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Water Main Break Causes Major Headaches For Houston Restaurants

Establishments that were without water are required to follow a host of emergency regulations to ensure safety

Right now, boiling water is essential for many Houston restaurants
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Following closures across the city related to yesterday’s 96-inch water main break that left some parts of the city flooded and others completely without water, Houston’s restaurants are contending with a host of new regulations now that the water is back on.

Service has been restored across the city, but the Houston Health Department issued an order requiring all restaurants to shut off all appliances using tap water, throw out any ice or beverages made with “potentially contaminated” tap water, and use bottled water for preparing food and washing produce, among other requirements. To reduce dishwashing needs, the Health Department also suggested the use of disposable plates and cups.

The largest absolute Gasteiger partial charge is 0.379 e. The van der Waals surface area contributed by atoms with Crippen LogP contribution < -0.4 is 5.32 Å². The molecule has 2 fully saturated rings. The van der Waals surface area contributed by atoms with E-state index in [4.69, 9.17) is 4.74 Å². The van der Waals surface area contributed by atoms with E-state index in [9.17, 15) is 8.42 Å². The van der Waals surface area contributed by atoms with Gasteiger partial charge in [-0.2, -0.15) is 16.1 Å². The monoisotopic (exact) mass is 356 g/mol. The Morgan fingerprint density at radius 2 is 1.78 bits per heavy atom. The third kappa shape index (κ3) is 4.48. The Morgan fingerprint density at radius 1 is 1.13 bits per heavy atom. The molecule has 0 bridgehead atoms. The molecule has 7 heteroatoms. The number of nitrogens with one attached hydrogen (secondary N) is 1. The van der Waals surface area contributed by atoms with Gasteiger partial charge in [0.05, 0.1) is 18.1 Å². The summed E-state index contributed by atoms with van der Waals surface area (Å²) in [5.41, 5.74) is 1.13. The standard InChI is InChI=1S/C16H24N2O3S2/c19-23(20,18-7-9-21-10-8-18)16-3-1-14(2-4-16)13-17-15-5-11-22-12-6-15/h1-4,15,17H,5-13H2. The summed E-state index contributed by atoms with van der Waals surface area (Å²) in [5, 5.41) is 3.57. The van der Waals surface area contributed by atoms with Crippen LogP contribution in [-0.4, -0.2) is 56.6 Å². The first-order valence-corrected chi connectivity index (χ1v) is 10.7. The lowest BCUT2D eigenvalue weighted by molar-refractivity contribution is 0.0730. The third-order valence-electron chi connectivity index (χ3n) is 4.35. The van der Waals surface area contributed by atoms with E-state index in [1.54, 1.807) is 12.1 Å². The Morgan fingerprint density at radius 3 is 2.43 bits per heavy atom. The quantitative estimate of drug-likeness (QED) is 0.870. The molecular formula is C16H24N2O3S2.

In an Instagram post, Hugo’s co-owner Tracy Vaught detailed some of the measures implemented by her restaurant to minimize the risk of contamination and stay in compliance with the Health Department’s rules. “We have purchased bottled and jug water, purified ice, some canned drinks,” Vaught wrote. “We are boiling water for kitchen use and have suspended the sale of raw oysters to be safe and they need quite a bit of water in preparation. Our dish machines have been recalibrated for hotter water, more sanitizing solution.”

And while these moves are absolutely necessary to ensure diner safety, they’re costly for restaurants. Considering that many restaurants across the city were forced to cancel reservations and close their doors, which inevitably means a significant loss of revenue, tossing out food and buying new ice from outside sources just makes yesterday’s incident that much more of a drain on businesses that already operate on razor-thin margins.

According to Click2Houston, the current boil notice is set to last for 24 hours, which means that it could expire on Friday afternoon, but city officials could still extend the order if more work needs to be done to ensure the safety of the water.

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